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151 Topics: D.B. Cooper; the Underground Railroad; extend versus expand; God forbid; brown-bag lunch

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Complete Transcript
You’re listening to ESL Podcast’s English Café number 151.

This is English as a Second Language Podcast’s English Café episode 151. I’m your host, Dr. Jeff McQuillan, coming to you from the Center for Educational Development in beautiful Los Angeles, California.

Visit our website at eslpod.com. Download this episode’s Learning Guide, an 8 to 10 page guide we provide for all of our current episodes that gives you some additional help in improving your English. You can also take a look at our ESL Podcast Store, with additional courses in English, as well as our ESL Podcast Blog, where several times a week we comment on interesting things in the news and other topics related to improving your English.

On this Café, we’re going to talk about a famous mystery in the United States. The man that we are going to be talking about is D.B. Cooper. We’ll talk about why there is a mystery about this man. We’ll also discuss something from American history, the Underground Railroad, which was a system that helped slaves escape their owners in the 19th century. As always, we’ll also answer a few of your questions. Let’s get started.

On November 24, 1971, there was an airplane hijacking. To “hijack” (hijack) means to take control of something, usually an airplane, through violence or through threats – telling someone you will hurt them if they don’t do what they are told. Airplanes are often hijacked by people who want money; sometimes they are hijacked for political reasons. In 1971, the airplane hijacking that took place on November 24th was for money, not for politics, but it was very unusual. The hijacking is what we would call an “unsolved mystery,” something that happened but no one can explain how or why. Let me explain the story to you, and I remember this story from the 1970s. I was a young child, 9 or 10 years old, but I liked to read the newspapers and I remember reading a story about this.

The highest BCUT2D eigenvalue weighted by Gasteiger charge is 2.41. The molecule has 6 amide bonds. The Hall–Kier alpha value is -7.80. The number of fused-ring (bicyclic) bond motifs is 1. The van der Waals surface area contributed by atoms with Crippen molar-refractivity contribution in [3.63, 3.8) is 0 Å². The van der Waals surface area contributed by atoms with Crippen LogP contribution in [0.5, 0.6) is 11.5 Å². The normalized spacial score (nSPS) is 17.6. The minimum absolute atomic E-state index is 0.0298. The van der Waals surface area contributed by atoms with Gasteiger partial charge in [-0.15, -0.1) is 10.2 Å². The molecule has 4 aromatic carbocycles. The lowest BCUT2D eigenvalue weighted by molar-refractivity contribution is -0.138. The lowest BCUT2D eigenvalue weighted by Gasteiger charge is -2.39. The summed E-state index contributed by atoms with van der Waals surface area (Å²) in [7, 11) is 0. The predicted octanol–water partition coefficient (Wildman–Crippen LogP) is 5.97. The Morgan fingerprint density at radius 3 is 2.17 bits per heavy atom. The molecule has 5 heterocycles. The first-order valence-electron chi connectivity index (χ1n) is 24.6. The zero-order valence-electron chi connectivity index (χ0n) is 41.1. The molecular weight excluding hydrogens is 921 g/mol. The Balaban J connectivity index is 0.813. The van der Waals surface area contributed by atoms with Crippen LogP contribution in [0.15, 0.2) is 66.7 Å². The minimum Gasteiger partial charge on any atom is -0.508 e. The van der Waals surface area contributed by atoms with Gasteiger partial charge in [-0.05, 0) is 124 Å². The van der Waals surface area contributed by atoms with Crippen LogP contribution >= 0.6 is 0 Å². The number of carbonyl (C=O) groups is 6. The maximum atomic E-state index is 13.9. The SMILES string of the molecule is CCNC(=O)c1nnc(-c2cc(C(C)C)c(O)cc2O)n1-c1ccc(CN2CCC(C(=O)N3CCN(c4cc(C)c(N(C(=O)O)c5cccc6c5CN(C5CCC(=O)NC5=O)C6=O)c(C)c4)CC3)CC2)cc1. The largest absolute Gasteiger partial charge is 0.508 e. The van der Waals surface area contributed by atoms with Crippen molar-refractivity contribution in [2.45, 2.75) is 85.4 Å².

The hijacking happened on an airplane flight from Portland, Oregon to Seattle, Washington. Portland and Seattle are cities in the northwest part of the U.S. Oregon is the state above California – north of California; Washington is a state north of Oregon. The distance is not very much between the two cities, however; probably in an airplane, no more than a half hour or 45 minutes.

There was a man on this airplane who called himself D.B. Cooper; D.B. were his initials. He also called himself Dan Cooper. He gave a note, when he got on the plane, to one of the flight attendants. The “flight attendants” are the employee who ride on the airplane, helping you find your seat, bringing you food and drink. The note that D.B. Cooper gave to this flight attendant said that he had a “bomb,” something that could explode and kill everyone. Usually bombs are dropped out of airplanes onto cities during a war. In this case, though, the man said he had a bomb that he would use to make the airplane explode, and of course, kill everyone on it. When the flight attendant heard that he had a bomb, she took his threat seriously. To “take someone’s threat seriously” means she believed him, she paid attention to what he was saying.

D.B. Cooper then asked for 200,000 dollars and four parachutes. A “parachute” is a very large piece of fabric – of a material – that is attached to your body with ropes. A person puts on a parachute and then jumps out of an airplane. When this person is falling – not me – the parachute fills with air and slows down the fall so you can land on the ground. That’s called a “parachute.” Jumping out of a plane doesn’t sound like very much fun to me, but everybody has a different idea of fun!